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Note that mh-e is supported with MH 6 and Emacs 18 through Emacs 21. Reportedly, large parts of it work with MH 5 and also with Lucid/XEmacs and Epoch, but there are no guarantees. It is also distributed with Lucid/XEmacs, as well as with MH itself.


The keys mentioned in these chapters refer to the default key bindings. If you've changed the bindings, refer to the command summaries at the beginning of each major section in 2. Using mh-e, for a mapping between default key bindings and function names.


This is emphasized because pressing ESC twice or holding it down a second too long so that it repeats gives you an error message.


If you are using Version 20 or earlier of Emacs, you will need to use the DEL key.


You wouldn't ordinarily do this.


A mode changes Emacs to make it easier to edit a particular type of text.


If you're running Emacs under the X Window System, then you would also see a menubar. I've left out the menubar in all of the example screens.


If you want to see your old mail as well, use M-r to pull all your messages into mh-e. Or, give a prefix argument to mh-rmail so it will prompt you for folder to visit like M-f (for example, C-u M-x mh-rmail RET bob RET). Both M-r and M-f are described in 2.4.3 Organizing Your Mail with Folders.


You can call them directly from Emacs if you're running the X Window System: type M-! xterm -e mhshow message-number. You can leave out the xterm -e if you use mhlist or mhstore.


For you Emacs wizards, this is implemented as an Emacs minor mode.


I highly recommend that you use a draft folder so that you can edit several drafts in parallel. To do so, create a folder (e.g., `+drafts'), and add a profile component called `Draft-Folder:' which contains `+drafts' (see mh-profile(5)).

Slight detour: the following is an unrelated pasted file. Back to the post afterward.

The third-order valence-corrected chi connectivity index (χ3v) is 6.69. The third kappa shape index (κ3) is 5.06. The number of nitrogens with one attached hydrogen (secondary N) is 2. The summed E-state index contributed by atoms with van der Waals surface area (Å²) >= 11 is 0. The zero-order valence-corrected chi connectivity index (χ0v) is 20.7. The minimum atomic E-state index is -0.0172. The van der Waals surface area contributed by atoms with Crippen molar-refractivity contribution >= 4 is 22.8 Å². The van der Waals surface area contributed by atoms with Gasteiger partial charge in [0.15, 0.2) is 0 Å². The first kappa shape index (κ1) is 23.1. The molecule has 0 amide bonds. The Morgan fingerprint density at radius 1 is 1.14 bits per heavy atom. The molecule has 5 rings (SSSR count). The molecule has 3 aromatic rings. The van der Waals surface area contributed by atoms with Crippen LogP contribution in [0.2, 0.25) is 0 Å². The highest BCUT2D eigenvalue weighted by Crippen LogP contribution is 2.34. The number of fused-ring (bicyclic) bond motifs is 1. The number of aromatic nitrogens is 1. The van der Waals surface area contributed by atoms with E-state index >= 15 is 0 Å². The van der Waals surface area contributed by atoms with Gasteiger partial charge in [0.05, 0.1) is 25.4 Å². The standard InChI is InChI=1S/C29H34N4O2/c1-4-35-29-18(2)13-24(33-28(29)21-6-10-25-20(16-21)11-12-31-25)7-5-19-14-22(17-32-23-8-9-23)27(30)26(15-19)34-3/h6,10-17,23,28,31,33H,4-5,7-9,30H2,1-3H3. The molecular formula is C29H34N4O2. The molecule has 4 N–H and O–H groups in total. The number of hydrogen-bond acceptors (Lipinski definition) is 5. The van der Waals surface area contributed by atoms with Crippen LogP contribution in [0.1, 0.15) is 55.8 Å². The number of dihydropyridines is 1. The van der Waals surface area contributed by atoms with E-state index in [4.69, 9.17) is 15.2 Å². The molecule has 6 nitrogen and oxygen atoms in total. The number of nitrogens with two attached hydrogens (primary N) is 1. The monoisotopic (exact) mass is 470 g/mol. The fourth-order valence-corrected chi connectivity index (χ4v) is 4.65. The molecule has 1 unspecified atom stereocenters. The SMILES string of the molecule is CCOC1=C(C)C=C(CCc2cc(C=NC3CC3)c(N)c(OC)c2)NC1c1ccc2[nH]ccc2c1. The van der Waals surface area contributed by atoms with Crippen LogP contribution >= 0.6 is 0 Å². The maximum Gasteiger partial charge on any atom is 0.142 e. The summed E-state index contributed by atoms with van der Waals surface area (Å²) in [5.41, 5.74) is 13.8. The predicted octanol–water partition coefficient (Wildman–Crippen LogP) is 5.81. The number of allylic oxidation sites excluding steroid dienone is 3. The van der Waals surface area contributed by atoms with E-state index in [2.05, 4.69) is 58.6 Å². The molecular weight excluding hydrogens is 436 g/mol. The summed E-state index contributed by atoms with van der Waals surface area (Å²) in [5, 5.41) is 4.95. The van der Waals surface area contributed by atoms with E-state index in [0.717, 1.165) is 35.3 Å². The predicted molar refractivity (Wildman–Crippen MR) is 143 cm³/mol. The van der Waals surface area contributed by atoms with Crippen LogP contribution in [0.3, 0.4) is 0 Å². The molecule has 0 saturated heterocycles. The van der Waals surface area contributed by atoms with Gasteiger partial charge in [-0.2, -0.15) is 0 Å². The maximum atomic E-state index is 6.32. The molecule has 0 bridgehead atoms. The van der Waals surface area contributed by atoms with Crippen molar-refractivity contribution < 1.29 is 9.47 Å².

If you'd rather have the header cleaned up, use C-u r instead of r when replying (see 2.2.1 Replying to Mail).


This RFC (Request For Comments) is available via the URL
`<A HREF="ftp://ds.internic.net/rfc/rfc1521.txt">ftp://ds.internic.net/rfc/rfc1521.txt</A>'.


Perhaps you can find the online version of section `Top' in GNU Emacs Lisp Reference Manual. If not, you can order a printed manual, which has the desirable side-effect of helping to support the Free Software Foundation which made all this great software available. You can find an order form by running C-h C-d, or you can request an order form from gnu@gnu.org.


Stephen Gildea's favorite binding is (global-set-key "\C-cr" 'mh-rmail).


To see which options your copy of MH was compiled with, use M-x mh-version (2.7 Miscellaneous Commands).


Supercite is an example of a full-bodied, full-featured citation package. It is in Emacs versions 19.15 and later, and its URL is
`<A HREF="ftp://archive.cis.ohio-state.edu/pub/gnu/emacs/elisp-archive/packages/sc3.1.tar.Z">ftp://archive.cis.ohio-state.edu/pub/gnu/emacs/elisp-archive/packages/sc3.1.tar.Z</A>'


After reading this article, I questioned Brian about his version of MHE, and received some great ideas for improving mh-e such as a dired-like method of selecting folders; and removing the prompting when sending mail, filling in the blanks in the draft buffer instead. I passed them on to Stephen Gildea, the current maintainer, and he was excited about the ideas as well. Perhaps one day, mh-e will again resemble MHE, although none of these ideas are manifest in Version 5.0.

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